A worker in a gray t shirt manually adjusting yarn on a machine in a factory.
Because most carpet isn’t designed to be recycled, Aquafil developed the custom machinery this worker is operating, to separate the waste material into three main ingredients. Photography courtesy of the manufacturer.

An Italian Yarn Supplier is Helping Solve the U.S. Carpet Waste Problem

Aquafil, widely known for its recycled yarn Econyl, is also investing in diverting one of America’s most complicated waste streams—post consumer carpet.

It may come as a surprise that Americans discard roughly 5 billion pounds of carpet every year. It is even more shocking that the country currently recycles only about 2 to 3 percent of that total. But who could’ve guessed that the company set to reverse those numbers is not a carpet manufacturer but a supplier of the yarn that carpet makers source? 

In fact, Aquafil, an Italian textile company already widely known for Econyl, a recycled nylon made from waste, opened its first U.S.-based carpet recycling plant in Phoenix in 2019. The plant receives postconsumer carpets from Aquafil Carpet Collection facilities and disassembles them into three main components: a fiber called Nylon 6, polypropylene, and calcium carbonate. 

As Aquafil USA president Franco Rossi explains, the polypropylene is reused to make carpet backing and goes into injection-molding production, calcium carbonate is diverted into road construction and concrete, and Nylon 6 is sent to the Econyl Regeneration System in Slovenia. The company claims that it is the only supplier in the world producing 100 percent recycled nylon from such waste. 

A worker stands next to carpet waste collected for recycling.
Aquafil’s Phoenix recycling facility (shown here) has the capacity to collect and treat 36 million pounds of carpet per year. Photography courtesy of the manufacturer.

 “When you make nylon from recycled materials, from old nylon, like we do, instead of making nylon from petroleum, the global warming potential and embodied carbon emissions are reduced by 90 percent,” says Eric R. Nelson, executive vice president of Aquafil Carpet Recycling. “So there’s a massive benefit to our environment when you are able to recirculate that production process. That’s really what it’s all about—decoupling petroleum from the production process.” 

To support this circular process, Aquafil operates five carpet collection facilities: the one in Phoenix, which recovers 36 million pounds of old carpets annually, and four additional facilities in Southern California and Arizona that help divert 12,500 tons of both carpeting and carpet pads.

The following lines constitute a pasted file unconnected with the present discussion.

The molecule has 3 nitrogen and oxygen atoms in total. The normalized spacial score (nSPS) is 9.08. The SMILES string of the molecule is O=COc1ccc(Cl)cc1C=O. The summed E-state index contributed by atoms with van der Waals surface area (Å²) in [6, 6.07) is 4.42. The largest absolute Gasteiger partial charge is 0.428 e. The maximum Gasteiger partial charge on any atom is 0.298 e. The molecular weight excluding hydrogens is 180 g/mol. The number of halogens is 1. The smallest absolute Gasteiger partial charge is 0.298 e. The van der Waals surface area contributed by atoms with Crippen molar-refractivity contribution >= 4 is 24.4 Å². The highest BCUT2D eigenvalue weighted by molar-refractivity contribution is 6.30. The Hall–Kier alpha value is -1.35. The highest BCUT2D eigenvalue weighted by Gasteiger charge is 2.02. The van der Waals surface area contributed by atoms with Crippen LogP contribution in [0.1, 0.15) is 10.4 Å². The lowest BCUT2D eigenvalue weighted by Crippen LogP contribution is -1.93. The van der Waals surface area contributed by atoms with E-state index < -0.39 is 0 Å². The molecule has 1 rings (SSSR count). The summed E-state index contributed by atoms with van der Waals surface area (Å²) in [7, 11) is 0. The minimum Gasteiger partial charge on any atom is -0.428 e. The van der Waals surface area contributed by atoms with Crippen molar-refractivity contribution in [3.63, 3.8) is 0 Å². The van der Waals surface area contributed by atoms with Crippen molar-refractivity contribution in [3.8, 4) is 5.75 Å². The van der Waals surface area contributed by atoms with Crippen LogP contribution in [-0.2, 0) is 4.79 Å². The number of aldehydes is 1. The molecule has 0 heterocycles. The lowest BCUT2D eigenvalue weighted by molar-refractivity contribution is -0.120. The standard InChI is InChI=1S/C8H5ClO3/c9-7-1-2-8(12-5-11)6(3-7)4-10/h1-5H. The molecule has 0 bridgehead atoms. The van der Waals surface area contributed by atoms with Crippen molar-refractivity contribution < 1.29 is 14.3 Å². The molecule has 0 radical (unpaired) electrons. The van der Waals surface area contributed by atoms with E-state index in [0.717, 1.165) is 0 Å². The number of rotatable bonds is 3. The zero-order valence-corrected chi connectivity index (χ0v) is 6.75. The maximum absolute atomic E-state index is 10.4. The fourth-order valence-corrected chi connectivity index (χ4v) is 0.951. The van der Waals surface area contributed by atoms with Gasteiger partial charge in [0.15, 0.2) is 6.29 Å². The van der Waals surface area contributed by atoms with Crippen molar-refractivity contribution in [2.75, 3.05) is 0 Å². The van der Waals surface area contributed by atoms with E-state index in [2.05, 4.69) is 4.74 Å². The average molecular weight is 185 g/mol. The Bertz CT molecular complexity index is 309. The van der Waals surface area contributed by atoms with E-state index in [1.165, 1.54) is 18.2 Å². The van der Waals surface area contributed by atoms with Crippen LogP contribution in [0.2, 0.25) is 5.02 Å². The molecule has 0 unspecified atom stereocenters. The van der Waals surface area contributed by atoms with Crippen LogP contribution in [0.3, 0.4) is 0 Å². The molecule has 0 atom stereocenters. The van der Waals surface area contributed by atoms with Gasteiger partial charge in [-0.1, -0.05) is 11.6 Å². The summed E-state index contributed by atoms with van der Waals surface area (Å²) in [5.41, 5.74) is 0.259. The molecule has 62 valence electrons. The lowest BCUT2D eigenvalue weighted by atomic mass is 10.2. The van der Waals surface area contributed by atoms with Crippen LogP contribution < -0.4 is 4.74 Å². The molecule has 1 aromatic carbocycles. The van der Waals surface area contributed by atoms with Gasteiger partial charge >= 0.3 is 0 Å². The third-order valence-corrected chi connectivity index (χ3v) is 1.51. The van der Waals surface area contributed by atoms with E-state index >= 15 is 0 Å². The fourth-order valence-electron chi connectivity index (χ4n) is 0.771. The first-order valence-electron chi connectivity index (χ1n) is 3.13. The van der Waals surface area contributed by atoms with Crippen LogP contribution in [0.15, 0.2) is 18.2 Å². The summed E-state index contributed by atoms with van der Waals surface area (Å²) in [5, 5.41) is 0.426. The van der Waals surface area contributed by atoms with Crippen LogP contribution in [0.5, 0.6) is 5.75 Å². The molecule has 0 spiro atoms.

While today’s operations run smoothly, the company’s first effort to recycle carpet did not go so well. “Aquafil launched Econyl at the end of 2010, and from that time on, it has been on a constant search for new secondary material that could be transformed back into nylon without using any fossil fuels,” Rossi explains. “The carpet recycling project is a consequence of that larger project, which is making nylon out of waste.” 

Rossi says the company started with a carpet shearing operation in Cartersville, Georgia, where it shaved the face fiber from used carpet and recovered the nylon portion. But after a couple of years, it ran into the issue of disposing of the carcasses. “We had somebody for a period of time who 

could take it, but when that possibility went away, the operation did not make sense because we were only recovering 20 percent of the total weight of the carpet.” 

But the company did not give up its hope of a carpet recycling program. After leaving Georgia, Aquafil set its sights on the West Coast, specifically California and Arizona. “We looked at California because of its legislation, and we looked at a very different technology,” Rossi says. 

The legislation he’s referring to, AB 2398, is a California law enacted to increase the diversion and recycling of carpet in the state. It generates funding through an assessment on each square yard of carpet sold in California. 

As for the technology, Aquafil sought a different process from the one used in Georgia. Instead of simply removing the old fibers, the company set about separating the three main ingredients of carpet. The process seems simple enough, but it’s actually quite difficult, and required that Aquafil build custom equipment. “We have our own technology, which is mostly a combination of different machinery that was adapted to the scope of work,” Rossi explains. 

An open truck bed is loaded with remnants of carpet.
Aquafil’s Carpet Collection facilities offer pickup services for commercial carpets and accept drop-offs of residential carpet. Photography courtesy of the manufacturer.

“I think it’s important to note that carpet is not really made to be recycled,” Nelson says, adding that “it’s not like an aluminum can or a plastic water bottle. It’s very complicated and capital intensive. These machines are ripping apart and trying to separate a mishmash of different materials, so as Franco said, it’s not really a matter of just buying machines off the shelf for this application.” 

Aquafil closed its Woodland, California, recycling facility in 2022. It now sends carpet material to its Phoenix plant for recycling. The company says the decision to close the California site was due to insufficient carpet supply to feed two recycling facilities (Woodland and Phoenix). But Rossi still believes the industry must eventually step up its recycling. “It is critical,” he says. “I believe our California story should be used as a marketing tool to promote carpet as an actual recyclable flooring system.” 

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